Skip to Content

Batman vs. Two-Face Features William Shatner's Best Acting in Years (Review)

By Luke Y. Thompson

Batman vs. Two-Face Features William Shatner's Best Acting in Years (Review)

When Return of the Caped Crusaders hit DVD and Blu-ray last year, it was mean, easy, and true to say it was the best Batman movie in years. Not only did it bring back the 1966 versions of Batman and Robin, but it expanded their universe (literally, via a trip to outer space) and was full of in-joke references to other versions of Batman over the years, now filtered through the voice talents of Adam West. West may not have been the first live-action Batman ever, but he was the first one to enter global pop-culture consciousness, and for anyone who grew up with him, he was always the best.

The sequel, Batman vs. Two-Face, is nowhere near the masterful mixing of elements that the first animated film was, and given that we recently got The Lego Batman Movie, it isn't even the best Batman movie of the year. But as a battle of '60s icons past their primes yet still in high spirits, it's not a bad capper on the career of the campiest caped crusader.


While there are some decent in-jokes, like a Lee Meriwether cameo to set-up a Catwoman doppelganger gag, a bit where Batman and Robin walk down a building backwards, and a really out-of-left-field reference to the movie Lorenzo's Oil (presumably as an ultra-subtle reference to original series writer Lorenzo Semple Jr.), the new movie leans heavily on the stunt casting of William Shatner as Harvey Dent/Two-Face, which would have been believable back in 1966 and is no less fun now. West and Shatner are both campy leading-man icons of the sixties, but they haven't worked directly together since 1963's Alexander the Great. In a way, it's a fitting final battle.

On the audio book editions of his autobiography, Shatner was able to recapture the more nasal, less chesty voice of young Kirk for some reenactments; here, though the character is drawn as '60s Shatner, the voice is very clearly latter-day Bill. He maintains a youthful sense of merriment in his voice, but it's definitely the current model. West fares worse: though he can still muster the necessary enthusiasm, his voice sounds quavery and unhealthy, closer to the out-of-it "Mayor West" character on Family Guy without pretending to be. Only Burt Ward, somehow, sounds exactly the same as he ever did, despite being the most physically transformed by age in real life. Holy Dorian Gray!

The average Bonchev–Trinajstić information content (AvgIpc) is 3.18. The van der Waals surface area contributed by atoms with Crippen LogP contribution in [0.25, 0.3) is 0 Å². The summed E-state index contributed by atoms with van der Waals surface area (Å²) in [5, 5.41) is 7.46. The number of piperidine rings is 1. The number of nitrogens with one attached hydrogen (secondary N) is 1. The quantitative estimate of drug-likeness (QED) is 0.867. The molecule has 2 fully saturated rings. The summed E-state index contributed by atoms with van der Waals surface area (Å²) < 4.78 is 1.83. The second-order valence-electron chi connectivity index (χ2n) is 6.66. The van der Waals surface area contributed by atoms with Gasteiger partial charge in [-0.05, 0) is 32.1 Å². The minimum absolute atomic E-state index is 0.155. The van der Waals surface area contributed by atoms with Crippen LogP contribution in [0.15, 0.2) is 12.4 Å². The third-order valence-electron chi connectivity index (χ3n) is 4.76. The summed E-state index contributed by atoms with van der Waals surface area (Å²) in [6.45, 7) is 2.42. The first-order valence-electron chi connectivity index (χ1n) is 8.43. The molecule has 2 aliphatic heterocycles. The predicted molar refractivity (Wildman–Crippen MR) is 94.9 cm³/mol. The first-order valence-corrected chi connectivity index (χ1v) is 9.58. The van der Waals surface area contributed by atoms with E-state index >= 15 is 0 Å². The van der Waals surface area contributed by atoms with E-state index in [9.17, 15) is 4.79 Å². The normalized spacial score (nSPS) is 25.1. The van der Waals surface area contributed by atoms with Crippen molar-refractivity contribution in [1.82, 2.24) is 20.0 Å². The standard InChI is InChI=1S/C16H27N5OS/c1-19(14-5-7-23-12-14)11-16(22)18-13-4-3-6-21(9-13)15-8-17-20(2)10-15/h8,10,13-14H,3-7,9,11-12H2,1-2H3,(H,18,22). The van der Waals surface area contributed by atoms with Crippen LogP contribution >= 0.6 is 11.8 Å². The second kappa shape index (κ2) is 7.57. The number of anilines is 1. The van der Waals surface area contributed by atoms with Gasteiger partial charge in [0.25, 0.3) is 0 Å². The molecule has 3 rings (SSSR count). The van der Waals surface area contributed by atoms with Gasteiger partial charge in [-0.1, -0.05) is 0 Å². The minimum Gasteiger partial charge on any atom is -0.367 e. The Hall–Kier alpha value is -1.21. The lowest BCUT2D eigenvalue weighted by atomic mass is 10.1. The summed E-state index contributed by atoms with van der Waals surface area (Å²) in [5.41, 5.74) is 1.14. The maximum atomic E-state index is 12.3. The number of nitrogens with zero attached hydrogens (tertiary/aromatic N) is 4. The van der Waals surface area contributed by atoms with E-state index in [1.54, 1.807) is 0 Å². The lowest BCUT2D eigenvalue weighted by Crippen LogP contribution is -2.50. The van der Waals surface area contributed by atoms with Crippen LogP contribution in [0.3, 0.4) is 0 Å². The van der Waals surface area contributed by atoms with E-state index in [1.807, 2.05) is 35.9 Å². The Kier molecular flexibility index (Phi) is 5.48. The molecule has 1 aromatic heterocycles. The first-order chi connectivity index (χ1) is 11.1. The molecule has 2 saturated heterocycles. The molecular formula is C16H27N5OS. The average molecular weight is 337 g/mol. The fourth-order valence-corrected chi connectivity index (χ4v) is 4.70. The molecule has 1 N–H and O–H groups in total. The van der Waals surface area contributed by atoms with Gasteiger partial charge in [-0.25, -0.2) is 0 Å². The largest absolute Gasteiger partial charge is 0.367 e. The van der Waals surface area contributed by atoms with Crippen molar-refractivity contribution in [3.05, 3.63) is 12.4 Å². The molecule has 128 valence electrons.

Plot-wise, this is a rarity in that it actually shows the origin of an Adam West bat-foe, one that is unsurprisingly quite different from comics canon. When Professor Hugo Strange creates a machine to literally suck the evil out of Gotham's worst criminals, they all "Mwa-ha-ha!" so hard that it overloads the device, and sprays literal evil on district attorney Harvey Dent. At first, it looks like the movie is at least going with the comic's premise that Batman protects half his face with the cape; later, however, a vaporized form of the evil literally turns everyone who inhales it into Two-Faces, which makes no sense at all, even by 1966 Batman standards. But rare will be the viewer who does not forgive that lapse.

Following an opening credits montage of Batman/Two-Face battles, replete with the de rigeur ridiculous deathtraps, we go forward in time to a Dark Knight Returns reference: Harvey's face finally being healed. But before long, duality themed crimes are on the rise, despite Harvey's protestations that he's innocent. Is Two-Face really back, or does Harvey have an evil twin?


The answer, of course, doesn't matter much. You're not here for a mystery. What matters is that whether or not there's an impostor (we won't spoil), it's Shatner doing the voice, and for the first time in forever, he's forced to do two distinct roles rather than playing the caricature version of himself. Yes, as Dent, he does take what appear to be knowing...dramaticpauses!...and the animation gives him huge hand gestures to match, but as the evil Two-Face, he gets growly and mean. The actor hasn't had an identity crisis this fun since the original episodes of Star Trek featuring evil or mirror Kirk.

And he's not the only villain. Returning director Rick Morales clearly has a fondness for villains rarely seen since 1966, so King Tut (Wally Wingert) and Bookworm (Jeff Bergman) also play significant roles. Tut and his henchmen get to engage the dynamic duo atop a moving double-decker bus, which is the sort of nifty action sequence the budget could never have allowed on the original series.

DC, like all of us, didn't necessarily anticipate that this would be West's final bow, so there are hints that the series might have continued in a similar direction with new villains getting 1966-ified, like a certain Dr. Quinzel. But truthfully, it's just as well; West's physical frailty comes through even as it's clear he'd love to continue in spirit. Sure, it might have been fun to have him thusly mock the grimly world-weary Batfleck, but without Christopher Reeve around to play as foil, would there be a point? Return of the Caped Crusaders was the real final blowout; Batman vs. Two-Face feels like a side-tangent, but a fun one.

Extras are slightly less skimpy than on the previous film, with featurettes on Burt Ward and Julie Newmar, plus the entirety of a Comic-Con Adam West tribute panel that's mostly (and unfortunately) dominated by Kevin Smith and Ralph Garman. Shatner commentary might have cost too much extra, but it's a shame they couldn't spring for it.

Images: Warner Bros. Home Entertainment